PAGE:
Data plays a key role in making HR decisions within digital marketplace firm Envato, according to its head of HR, who explained that this helps HR know what the business is thinking and feeling in a scalable way.

“Data is key to any decision so we use it constantly in HR at Envato,” said James Law, HR director for Envato, which operates a group of digital marketplaces for more than 1.5 million active buyers/sellers and over 6 million community members.

Law said the business surveys its people every quarter using Culture Amp, Great Place to Work and its own internal survey, which is used to specifically understand how well its platform (shared services) group is enabling the business.

“Then we take this data and slice and dice it into demographics that tell us a story about how the people at Envato are feeling about their work,” he said.

“We then use these stories to help leaders decide what they should be putting their people planning efforts into.”

Law, who was speaking ahead of the HR Leaders Forum, which will be held in Sydney on 21-22 February, said a good example of this is feedback around flexibility in terms of where and how people worked.

“So we introduced an initiative that allows anyone to work from anywhere and no-one needs to be in the office if that better suits the work they are doing,” said Law.

“The data also led to us introduce ‘work from abroad’ initiative where anyone (with agreement from their team) can work from overseas for three months a year,” said Law, who explained that this has led to increased satisfaction levels around flexibility questions and increased retention.

“To be clear though, surveys are not the answer; trusted relationships are”

This approach has also helped in driving opportunities for HR and broader value creation through the business, as Law said data helps HR know what the business is thinking and feeling in a scalable way.

“An example of that is we could tell from the answers to questions over a few surveys that people felt that teams weren’t working as collaboratively as they should be,” he said.

“This surprised us, so we dug into it a bit more and realised that cross-functional teams were working on projects that had a common objective that was different to their personal goals, so (quite rightly) it meant that individual project team members were focussing more on meeting their own personal goals – rather than the project’s.”

In response, HR developed a matrix organisational structure which allowed cross-functional teams to have the same goals, and this led to a big uplift in positive responses to questions related to teamwork and collaboration.

“This is what data helps HR do and ensures HR is adding value from a commercial perspective,” said Law.

He explained that Envato has been built on the basic principles in Dan Pink’s Drive book which talks about the only three principles that are important to people: that their work has a purpose, that they can work on it autonomously (without their manager watching over their shoulder) and that they get a chance to master it because everyone intrinsically wants to do a good job.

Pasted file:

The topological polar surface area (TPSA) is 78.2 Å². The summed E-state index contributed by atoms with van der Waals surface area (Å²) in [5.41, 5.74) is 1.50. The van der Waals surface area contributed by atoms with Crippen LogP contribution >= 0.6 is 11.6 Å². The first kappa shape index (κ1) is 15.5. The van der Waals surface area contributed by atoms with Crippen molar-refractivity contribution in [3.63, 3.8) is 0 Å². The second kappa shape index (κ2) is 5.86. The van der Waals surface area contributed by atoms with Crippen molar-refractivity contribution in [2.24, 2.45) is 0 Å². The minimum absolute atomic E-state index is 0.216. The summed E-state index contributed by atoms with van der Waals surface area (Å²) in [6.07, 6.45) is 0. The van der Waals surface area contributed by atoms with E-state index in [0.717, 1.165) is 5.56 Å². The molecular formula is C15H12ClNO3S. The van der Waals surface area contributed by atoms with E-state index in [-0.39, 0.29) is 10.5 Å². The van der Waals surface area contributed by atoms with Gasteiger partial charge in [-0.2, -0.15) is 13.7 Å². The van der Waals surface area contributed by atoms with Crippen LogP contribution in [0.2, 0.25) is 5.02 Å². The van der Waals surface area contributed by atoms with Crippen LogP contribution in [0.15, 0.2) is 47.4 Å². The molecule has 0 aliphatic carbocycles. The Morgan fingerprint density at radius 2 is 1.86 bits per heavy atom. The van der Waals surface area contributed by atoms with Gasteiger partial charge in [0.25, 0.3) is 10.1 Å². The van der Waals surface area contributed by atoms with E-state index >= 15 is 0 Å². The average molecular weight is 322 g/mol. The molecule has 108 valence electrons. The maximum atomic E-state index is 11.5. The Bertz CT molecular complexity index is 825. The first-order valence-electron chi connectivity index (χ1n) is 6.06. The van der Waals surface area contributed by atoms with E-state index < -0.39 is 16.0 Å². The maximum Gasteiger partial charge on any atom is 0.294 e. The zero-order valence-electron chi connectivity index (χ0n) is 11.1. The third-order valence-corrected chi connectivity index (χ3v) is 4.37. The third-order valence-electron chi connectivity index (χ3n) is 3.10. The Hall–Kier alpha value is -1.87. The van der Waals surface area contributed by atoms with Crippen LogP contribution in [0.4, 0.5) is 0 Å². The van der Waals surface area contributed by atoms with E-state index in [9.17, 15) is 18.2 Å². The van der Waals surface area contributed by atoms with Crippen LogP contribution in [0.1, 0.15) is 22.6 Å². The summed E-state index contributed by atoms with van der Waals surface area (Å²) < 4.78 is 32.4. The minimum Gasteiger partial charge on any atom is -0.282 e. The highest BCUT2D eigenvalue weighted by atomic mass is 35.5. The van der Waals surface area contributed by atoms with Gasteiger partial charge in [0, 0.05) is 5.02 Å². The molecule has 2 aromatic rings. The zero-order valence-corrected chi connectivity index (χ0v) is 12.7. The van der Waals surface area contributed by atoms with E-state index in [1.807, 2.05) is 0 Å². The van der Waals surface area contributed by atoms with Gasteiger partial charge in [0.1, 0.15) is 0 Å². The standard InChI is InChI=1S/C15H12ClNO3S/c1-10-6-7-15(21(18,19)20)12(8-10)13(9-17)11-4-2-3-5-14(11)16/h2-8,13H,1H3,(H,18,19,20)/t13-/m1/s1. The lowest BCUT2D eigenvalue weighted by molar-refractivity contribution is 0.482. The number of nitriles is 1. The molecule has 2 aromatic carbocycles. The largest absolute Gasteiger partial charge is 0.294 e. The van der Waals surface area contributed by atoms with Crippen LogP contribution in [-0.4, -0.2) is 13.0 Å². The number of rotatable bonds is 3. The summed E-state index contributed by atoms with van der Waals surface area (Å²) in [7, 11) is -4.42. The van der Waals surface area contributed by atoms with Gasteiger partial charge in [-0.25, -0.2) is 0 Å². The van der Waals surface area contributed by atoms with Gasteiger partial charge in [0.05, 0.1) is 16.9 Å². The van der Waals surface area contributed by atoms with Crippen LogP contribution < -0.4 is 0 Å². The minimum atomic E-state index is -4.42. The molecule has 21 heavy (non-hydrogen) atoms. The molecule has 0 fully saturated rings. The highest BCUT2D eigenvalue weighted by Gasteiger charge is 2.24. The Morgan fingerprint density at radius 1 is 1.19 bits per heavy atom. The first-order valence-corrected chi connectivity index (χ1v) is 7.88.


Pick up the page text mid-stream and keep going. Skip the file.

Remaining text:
“Without asking people how we are going against these criteria, we would have no idea if all the hard work and effort is making that better or worse,” he said.

“To be clear though, surveys are not the answer; trusted relationships are.

“People are complicated (that’s what makes them great and unique) but what they want out of work is usually pretty simple”

“No one will tell you what they are feeling unless they trust you and those trusted relationships are formed between managers and leaders to ensure managers get great feedback from their teams on what they need and can action it at a team level.

“Then if we build trust by doing something positive with the data from our organisational surveys the people who work at Envato trust us that it is worthwhile investing time and energy in telling us how they are feeling.”

Envato also asks questions about wellbeing as part of its surveys, and respond with initiatives accordingly.

“So for example, a couple of years ago we had some feedback that we could be better at offering health and wellbeing opportunities to our people,” said Law.

“So we brought together a group of people who were interested in telling us more about that and what that would look like.”

The feedback was that Envato needed mental health training to help managers with team members who identified as having mental health challenges, as well as yoga and meditation classes to help with people sitting at a desk all day in addition to general life stresses and more support/resources for our people to form sporting teams as a way to stay fit and socialise.

“We wouldn’t have had these conversations if we didn’t get data back which showed us we needed to deep dive into this a bit more and come up with solutions,” said Law.

“People are complicated (that’s what makes them great and unique) but what they want out of work is usually pretty simple.

“You won’t know what it is they want until you build enough trust in your relationships so they feel comfortable telling you! Until then you’re just guessing.”

Law will be speaking at the HR Leaders Forum, which will be held in Sydney on 21-22 February at the PARKROYAL, Darling Harbour. For more information visit the HR Leaders Forum website. Image source: iStock